Rural Chinese Families Feel Migration's Strains

By Maureen Fan
Washington Post Foreign Service
Sunday, February 18, 2007

GUIHUA, China -- For years now, nearly half the rice, wheat and vegetable farmers in this village in Henan province have been unable to make a living off their land. They have turned instead to more profitable migrant work in large, faraway cities.

So last week -- in a scene that will play out across the country as millions of Chinese return home for the Lunar New Year holiday, which began yesterday -- the modest concrete house that Chen Wenxiu, 56, shares with her husband and two grandchildren was bursting with eight more relatives. Most of them were back from jobs in carpentry, shoe factories, recycling or construction.

Chen cooked in a soot-covered kitchen while grandchildren played outside with a squirt gun. Women shooed chickens from the main room while the men ate first, sipping from glasses of grain alcohol and spitting bones onto the floor. One daughter was too busy running her business to come home.

"I'm so happy. They all just appeared in front of my eyes," Chen said of her children, as she served bowls of chicken, lotus root, steamed bread, and beans and pork. "I wish they would come home more frequently, but they need to go out and work to make money, and that's more important."

That money now takes precedence over family has long been an unspoken fact of life here, but it is a view often obscured by the popular notion that the Chinese are, above all, family-focused and family-centric. In Guihua, what looked like a cozy reunion was actually a glimpse of the tension and sacrifice of migrant work: Though it has helped lift millions out of poverty, it is tearing at the fabric of rural society.

"In the countryside, people pay more attention to economics than to emotions, feelings, family ties and all those sorts of things," said Zhang Shiqiang, 45, Chen's nephew and a member of Guihua's family planning committee.

"Farmers are realistic," he said. "If their kids are not high achievers at school, the parents just want them to finish school as soon as possible, get a job, build a house and get married."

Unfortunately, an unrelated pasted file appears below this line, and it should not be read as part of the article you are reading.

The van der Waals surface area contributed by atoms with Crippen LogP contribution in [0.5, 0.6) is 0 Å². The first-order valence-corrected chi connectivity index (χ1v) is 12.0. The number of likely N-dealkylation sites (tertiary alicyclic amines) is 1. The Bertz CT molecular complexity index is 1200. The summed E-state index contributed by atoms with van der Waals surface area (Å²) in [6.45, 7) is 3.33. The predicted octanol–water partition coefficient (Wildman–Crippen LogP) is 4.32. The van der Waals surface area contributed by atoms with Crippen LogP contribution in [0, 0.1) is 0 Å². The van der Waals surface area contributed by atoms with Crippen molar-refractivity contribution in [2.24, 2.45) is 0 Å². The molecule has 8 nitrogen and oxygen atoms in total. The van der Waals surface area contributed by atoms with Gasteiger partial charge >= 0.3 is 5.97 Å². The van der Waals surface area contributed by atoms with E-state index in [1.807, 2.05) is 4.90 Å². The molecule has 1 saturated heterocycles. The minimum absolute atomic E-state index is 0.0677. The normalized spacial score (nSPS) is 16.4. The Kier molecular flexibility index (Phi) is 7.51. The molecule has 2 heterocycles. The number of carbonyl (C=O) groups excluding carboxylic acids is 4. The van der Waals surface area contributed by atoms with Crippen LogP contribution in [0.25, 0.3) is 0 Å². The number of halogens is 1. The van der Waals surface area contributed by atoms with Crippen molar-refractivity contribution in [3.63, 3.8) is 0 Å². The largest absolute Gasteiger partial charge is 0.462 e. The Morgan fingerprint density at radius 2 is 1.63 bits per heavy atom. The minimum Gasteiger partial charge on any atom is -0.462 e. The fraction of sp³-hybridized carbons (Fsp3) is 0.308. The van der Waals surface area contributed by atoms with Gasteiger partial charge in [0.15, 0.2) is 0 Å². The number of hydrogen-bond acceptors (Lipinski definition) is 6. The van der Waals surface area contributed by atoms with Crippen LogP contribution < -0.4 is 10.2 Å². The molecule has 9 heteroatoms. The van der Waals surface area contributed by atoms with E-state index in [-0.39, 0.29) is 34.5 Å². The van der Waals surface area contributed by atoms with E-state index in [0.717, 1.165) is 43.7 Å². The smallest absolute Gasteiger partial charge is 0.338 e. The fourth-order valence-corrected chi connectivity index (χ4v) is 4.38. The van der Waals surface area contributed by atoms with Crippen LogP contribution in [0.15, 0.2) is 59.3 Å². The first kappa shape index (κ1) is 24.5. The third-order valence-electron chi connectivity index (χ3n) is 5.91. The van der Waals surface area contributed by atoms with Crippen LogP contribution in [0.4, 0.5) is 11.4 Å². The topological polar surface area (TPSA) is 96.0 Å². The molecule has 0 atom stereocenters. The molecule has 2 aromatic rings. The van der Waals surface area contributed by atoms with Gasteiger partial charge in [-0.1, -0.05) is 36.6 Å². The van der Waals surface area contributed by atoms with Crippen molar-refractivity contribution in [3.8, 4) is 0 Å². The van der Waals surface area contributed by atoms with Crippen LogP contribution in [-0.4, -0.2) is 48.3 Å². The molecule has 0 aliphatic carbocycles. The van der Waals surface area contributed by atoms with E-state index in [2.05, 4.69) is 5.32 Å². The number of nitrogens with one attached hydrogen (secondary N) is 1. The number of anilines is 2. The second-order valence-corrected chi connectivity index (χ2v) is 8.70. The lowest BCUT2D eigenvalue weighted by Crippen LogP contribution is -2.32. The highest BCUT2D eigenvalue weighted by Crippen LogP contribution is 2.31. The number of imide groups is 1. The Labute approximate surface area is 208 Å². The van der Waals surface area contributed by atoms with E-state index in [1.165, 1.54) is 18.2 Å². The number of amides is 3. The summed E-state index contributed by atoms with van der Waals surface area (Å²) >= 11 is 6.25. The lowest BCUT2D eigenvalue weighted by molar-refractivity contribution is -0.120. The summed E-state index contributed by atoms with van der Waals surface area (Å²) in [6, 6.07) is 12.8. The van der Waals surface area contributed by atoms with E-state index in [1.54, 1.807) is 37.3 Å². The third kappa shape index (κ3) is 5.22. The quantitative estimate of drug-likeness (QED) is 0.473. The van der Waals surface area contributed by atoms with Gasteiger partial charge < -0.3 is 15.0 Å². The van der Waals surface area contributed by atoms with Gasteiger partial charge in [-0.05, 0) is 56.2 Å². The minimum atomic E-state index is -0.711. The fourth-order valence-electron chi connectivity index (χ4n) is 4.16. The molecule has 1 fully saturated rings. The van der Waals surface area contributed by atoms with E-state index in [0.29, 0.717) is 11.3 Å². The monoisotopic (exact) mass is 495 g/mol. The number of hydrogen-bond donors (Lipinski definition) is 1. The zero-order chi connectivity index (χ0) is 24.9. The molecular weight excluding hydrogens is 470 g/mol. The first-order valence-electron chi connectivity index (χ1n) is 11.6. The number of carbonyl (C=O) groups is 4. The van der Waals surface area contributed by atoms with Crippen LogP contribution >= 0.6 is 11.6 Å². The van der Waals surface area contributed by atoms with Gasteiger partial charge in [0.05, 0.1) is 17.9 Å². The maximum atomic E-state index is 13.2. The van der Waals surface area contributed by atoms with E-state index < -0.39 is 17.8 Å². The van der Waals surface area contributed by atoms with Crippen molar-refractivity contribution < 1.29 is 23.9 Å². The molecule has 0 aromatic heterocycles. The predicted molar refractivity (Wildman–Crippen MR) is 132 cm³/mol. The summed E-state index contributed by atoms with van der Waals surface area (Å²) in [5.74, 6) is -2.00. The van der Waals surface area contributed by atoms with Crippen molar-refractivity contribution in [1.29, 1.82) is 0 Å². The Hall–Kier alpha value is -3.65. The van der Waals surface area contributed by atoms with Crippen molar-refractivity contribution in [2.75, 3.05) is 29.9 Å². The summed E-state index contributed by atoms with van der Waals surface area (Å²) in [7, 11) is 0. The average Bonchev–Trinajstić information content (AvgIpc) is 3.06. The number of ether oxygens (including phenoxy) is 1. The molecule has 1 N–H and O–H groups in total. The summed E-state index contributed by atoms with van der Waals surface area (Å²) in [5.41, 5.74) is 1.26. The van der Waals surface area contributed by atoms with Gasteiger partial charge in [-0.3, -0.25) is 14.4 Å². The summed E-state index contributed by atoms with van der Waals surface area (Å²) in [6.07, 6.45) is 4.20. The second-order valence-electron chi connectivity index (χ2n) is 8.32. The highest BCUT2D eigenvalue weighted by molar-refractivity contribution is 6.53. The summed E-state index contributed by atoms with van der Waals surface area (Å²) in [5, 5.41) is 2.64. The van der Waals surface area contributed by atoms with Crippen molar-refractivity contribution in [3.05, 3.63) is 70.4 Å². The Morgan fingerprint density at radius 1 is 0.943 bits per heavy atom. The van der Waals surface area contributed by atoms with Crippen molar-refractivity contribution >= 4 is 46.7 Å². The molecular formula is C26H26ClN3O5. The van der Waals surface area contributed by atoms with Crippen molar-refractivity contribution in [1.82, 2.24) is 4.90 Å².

It is typical in China for migrant workers to leave children at home in the care of grandparents. There are myriad reasons for them to do so: In cities, migrant workers face discrimination because of their rural backgrounds; it's hard for them to find affordable housing; and they are often forced to pay higher school fees than other residents because of an outdated system that grants preferential living conditions based on where one is born.

Here in Guihua, Xiao Qingtong, 34, said it seemed only natural to leave his daughter, 9, in the care of Grandma Chen when he and his wife took off for Kunshan, a city 300 miles to the east, to run a recycling business.

"I never thought of taking her with us because the education in Kunshan is not as good as here," he said.

Although he shows no sign of regretting that decision, he has had to relinquish connections to family life. A certificate on the wall in Chen's house showed that Xiao's daughter, Manman, had won recognition as a "student leader" last year. But not this year.

"How is she doing? I have no idea," Xiao said. "How can I possibly know that? I really can't take care of so many things. My priority now is to make money."

CONTINUED     1           >

© 2007 The Washington Post Company